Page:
Tuesday, November 29, 2022
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HomeOpinionGauging public confidence in AI-based content moderation tools

Gauging public confidence in AI-based content moderation tools

With the rising negativity online, we need to rely on AI content moderation tools. But, can we trust them?

According to a recent study from Cornell University, people’s perceptions of the moderation decision and the moderation system are influenced by the type of moderator, human or AI, and the “temperature” of harassing content online.

The study, which has just been released in the journal Big Data & Society, made use of a unique social media website where users could submit food-related content and leave comments on others’ posts. The website includes a simulation engine called Truman, an open-source platform that uses pre-programmed bots developed and managed by researchers to replicate the activities (likes, comments, posts) of other users. The Cornell Social Media Lab, under the direction of communication professor Natalie Bazarova, developed the Truman platform, which was named after the 1998 movie “The Truman Show.”

The Truman platform gives researchers the social and design flexibility to explore a range of study topics concerning human behaviors in social media. This allows them to create a controlled yet realistic social media experience for participants. According to Bazarova, Truman has been a really helpful tool for the group and other researchers to develop, implement, and test designs and dynamic treatments while allowing for the gathering and monitoring of people’s actions on the site.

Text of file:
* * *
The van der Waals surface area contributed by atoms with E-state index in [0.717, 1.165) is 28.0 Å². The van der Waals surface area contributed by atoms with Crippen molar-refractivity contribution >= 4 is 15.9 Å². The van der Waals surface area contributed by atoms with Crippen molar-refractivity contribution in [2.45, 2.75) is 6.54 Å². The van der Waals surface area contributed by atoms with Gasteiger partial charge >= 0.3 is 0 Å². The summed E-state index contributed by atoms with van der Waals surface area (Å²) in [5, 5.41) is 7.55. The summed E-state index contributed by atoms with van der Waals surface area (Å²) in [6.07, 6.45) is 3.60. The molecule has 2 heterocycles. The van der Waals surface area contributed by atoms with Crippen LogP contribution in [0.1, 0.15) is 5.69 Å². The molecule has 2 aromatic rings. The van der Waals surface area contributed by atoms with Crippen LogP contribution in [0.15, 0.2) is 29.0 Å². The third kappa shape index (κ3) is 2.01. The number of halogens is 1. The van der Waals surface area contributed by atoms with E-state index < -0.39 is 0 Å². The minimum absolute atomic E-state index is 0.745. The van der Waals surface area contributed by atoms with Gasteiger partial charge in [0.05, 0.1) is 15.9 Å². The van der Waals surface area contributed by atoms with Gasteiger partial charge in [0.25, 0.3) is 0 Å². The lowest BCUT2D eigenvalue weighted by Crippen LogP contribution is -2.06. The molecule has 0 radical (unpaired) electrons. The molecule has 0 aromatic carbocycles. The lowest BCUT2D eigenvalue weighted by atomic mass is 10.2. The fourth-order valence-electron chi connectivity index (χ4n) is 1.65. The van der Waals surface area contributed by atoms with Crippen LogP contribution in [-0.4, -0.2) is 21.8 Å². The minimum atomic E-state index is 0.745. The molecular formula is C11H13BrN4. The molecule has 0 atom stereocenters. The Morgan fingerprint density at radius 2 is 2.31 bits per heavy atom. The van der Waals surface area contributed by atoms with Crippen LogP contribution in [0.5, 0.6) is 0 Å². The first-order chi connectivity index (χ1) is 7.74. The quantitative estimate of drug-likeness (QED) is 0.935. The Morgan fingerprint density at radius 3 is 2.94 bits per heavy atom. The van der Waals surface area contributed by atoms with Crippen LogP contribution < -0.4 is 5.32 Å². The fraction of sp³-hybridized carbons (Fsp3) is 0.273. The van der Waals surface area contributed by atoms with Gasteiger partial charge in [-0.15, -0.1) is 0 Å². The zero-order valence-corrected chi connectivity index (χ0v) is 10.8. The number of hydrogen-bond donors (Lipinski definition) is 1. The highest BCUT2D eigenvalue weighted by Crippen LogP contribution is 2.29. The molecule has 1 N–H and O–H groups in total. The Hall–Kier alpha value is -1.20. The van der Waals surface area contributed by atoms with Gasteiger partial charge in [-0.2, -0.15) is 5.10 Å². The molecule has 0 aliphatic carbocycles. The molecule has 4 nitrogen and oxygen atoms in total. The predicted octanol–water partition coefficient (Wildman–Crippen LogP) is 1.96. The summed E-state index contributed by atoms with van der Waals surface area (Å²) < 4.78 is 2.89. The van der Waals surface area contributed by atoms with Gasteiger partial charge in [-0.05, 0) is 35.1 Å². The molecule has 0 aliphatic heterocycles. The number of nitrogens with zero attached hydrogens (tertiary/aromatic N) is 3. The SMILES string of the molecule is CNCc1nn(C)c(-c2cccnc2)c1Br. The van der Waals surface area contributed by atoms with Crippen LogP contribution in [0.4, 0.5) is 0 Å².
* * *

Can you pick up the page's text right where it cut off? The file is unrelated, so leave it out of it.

For a number of digital and media platforms, social media websites, and e-commerce marketplaces, content moderation has grown to be a crucial technique for fostering their success. This entails eradicating unrelated, offensive, unlawful, or otherwise improper content that is regarded as inappropriate for the general public. 

While AI may not be available to flag every offensive content on social media or other websites compared to humans’ proficiency, it is useful when faced with humongous troves of online data. Besides, AI moderation costs are quite low, and it saves us from being subjected to mental trauma due to viewing hours of inappropriate content. 

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Nearly 400 participants were informed that they would be beta testing a new social media platform for the study. They were chosen at random to participate in one of six experiment conditions that varied the type of content moderation system (users; AI; unknown source) and the harassing comment they encountered (ambiguous or clear).

Participants had to log in at least twice daily for two days. During this time, they were exposed to a harassing comment between two separate users (bots), which was regulated by a person, AI, or unidentified source. 

The researchers discovered that when the content is fundamentally equivocal, users are more inclined to question AI moderators, particularly how much they can trust their moderation choice and the moderating system’s accountability. The level of confidence in AI, humans, or an unidentified source of moderation was almost the same for a comment that was more visibly harassing in tone. There were no distinctions in how participants judged the fairness, objectivity, and comprehension of the moderating process. Overall, the study results highlight that when an AI moderator is visible, people tend to doubt the moderation decision and system more, which emphasizes how challenging it is to successfully control the exposure of autonomous content moderation in social media environments.